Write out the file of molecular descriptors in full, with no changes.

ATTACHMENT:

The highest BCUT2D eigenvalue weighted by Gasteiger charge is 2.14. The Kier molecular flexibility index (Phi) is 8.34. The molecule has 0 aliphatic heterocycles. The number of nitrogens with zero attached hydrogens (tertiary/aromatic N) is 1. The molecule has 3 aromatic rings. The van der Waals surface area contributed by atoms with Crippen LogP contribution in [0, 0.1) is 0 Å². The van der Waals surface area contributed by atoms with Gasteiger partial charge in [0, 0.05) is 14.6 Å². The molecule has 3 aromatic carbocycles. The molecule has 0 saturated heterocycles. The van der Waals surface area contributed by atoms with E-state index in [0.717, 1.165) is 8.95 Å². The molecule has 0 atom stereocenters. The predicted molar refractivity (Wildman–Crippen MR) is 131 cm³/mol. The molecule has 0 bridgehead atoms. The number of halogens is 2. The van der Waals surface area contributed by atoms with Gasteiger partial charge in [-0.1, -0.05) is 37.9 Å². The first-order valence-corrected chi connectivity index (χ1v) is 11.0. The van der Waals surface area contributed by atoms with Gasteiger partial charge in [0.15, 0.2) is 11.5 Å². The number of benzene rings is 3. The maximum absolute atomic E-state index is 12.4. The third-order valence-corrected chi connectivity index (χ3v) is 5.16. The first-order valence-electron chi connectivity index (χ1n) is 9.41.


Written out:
The highest BCUT2D eigenvalue weighted by Gasteiger charge is 2.14. The Kier molecular flexibility index (Phi) is 8.34. The molecule has 0 aliphatic heterocycles. The number of nitrogens with zero attached hydrogens (tertiary/aromatic N) is 1. The molecule has 3 aromatic rings. The van der Waals surface area contributed by atoms with Crippen LogP contribution in [0, 0.1) is 0 Å². The van der Waals surface area contributed by atoms with Gasteiger partial charge in [0, 0.05) is 14.6 Å². The molecule has 3 aromatic carbocycles. The molecule has 0 saturated heterocycles. The van der Waals surface area contributed by atoms with E-state index in [0.717, 1.165) is 8.95 Å². The molecule has 0 atom stereocenters. The predicted molar refractivity (Wildman–Crippen MR) is 131 cm³/mol. The molecule has 0 bridgehead atoms. The number of halogens is 2. The van der Waals surface area contributed by atoms with Gasteiger partial charge in [-0.1, -0.05) is 37.9 Å². The first-order valence-corrected chi connectivity index (χ1v) is 11.0. The van der Waals surface area contributed by atoms with Gasteiger partial charge in [0.15, 0.2) is 11.5 Å². The number of benzene rings is 3. The maximum absolute atomic E-state index is 12.4. The third-order valence-corrected chi connectivity index (χ3v) is 5.16. The first-order valence-electron chi connectivity index (χ1n) is 9.41.